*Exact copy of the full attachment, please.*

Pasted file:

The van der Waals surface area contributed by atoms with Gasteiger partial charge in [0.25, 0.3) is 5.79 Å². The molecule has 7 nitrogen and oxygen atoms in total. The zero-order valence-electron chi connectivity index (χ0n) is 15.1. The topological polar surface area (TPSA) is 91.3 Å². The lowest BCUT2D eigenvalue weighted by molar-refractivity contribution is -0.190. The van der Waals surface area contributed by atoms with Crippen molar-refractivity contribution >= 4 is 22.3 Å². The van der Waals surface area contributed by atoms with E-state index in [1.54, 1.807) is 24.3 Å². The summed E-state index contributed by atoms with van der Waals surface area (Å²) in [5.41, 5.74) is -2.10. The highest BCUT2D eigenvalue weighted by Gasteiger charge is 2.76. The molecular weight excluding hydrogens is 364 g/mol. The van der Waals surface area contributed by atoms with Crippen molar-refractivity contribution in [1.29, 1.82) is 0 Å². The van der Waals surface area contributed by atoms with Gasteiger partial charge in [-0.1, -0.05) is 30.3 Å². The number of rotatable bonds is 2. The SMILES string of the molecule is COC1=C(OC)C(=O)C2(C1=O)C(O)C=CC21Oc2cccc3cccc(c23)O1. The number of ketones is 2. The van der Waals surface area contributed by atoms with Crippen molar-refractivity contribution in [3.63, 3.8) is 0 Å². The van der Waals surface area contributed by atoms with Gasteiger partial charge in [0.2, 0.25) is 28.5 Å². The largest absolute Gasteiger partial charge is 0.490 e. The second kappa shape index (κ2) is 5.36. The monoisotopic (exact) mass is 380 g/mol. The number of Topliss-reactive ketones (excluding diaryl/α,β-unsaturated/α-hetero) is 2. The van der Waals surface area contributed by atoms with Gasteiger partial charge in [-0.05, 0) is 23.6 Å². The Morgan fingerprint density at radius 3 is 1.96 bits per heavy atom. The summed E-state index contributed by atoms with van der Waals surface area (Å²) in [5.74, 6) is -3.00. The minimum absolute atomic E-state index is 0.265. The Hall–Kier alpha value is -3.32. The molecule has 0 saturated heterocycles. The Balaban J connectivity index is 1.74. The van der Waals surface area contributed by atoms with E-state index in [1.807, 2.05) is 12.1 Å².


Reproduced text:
The van der Waals surface area contributed by atoms with Gasteiger partial charge in [0.25, 0.3) is 5.79 Å². The molecule has 7 nitrogen and oxygen atoms in total. The zero-order valence-electron chi connectivity index (χ0n) is 15.1. The topological polar surface area (TPSA) is 91.3 Å². The lowest BCUT2D eigenvalue weighted by molar-refractivity contribution is -0.190. The van der Waals surface area contributed by atoms with Crippen molar-refractivity contribution >= 4 is 22.3 Å². The van der Waals surface area contributed by atoms with E-state index in [1.54, 1.807) is 24.3 Å². The summed E-state index contributed by atoms with van der Waals surface area (Å²) in [5.41, 5.74) is -2.10. The highest BCUT2D eigenvalue weighted by Gasteiger charge is 2.76. The molecular weight excluding hydrogens is 364 g/mol. The van der Waals surface area contributed by atoms with Crippen molar-refractivity contribution in [1.29, 1.82) is 0 Å². The van der Waals surface area contributed by atoms with Gasteiger partial charge in [-0.1, -0.05) is 30.3 Å². The number of rotatable bonds is 2. The SMILES string of the molecule is COC1=C(OC)C(=O)C2(C1=O)C(O)C=CC21Oc2cccc3cccc(c23)O1. The number of ketones is 2. The van der Waals surface area contributed by atoms with Crippen molar-refractivity contribution in [3.63, 3.8) is 0 Å². The van der Waals surface area contributed by atoms with Gasteiger partial charge in [0.2, 0.25) is 28.5 Å². The largest absolute Gasteiger partial charge is 0.490 e. The second kappa shape index (κ2) is 5.36. The monoisotopic (exact) mass is 380 g/mol. The number of Topliss-reactive ketones (excluding diaryl/α,β-unsaturated/α-hetero) is 2. The van der Waals surface area contributed by atoms with Gasteiger partial charge in [-0.05, 0) is 23.6 Å². The Morgan fingerprint density at radius 3 is 1.96 bits per heavy atom. The summed E-state index contributed by atoms with van der Waals surface area (Å²) in [5.74, 6) is -3.00. The minimum absolute atomic E-state index is 0.265. The Hall–Kier alpha value is -3.32. The molecule has 0 saturated heterocycles. The Balaban J connectivity index is 1.74. The van der Waals surface area contributed by atoms with E-state index in [1.807, 2.05) is 12.1 Å².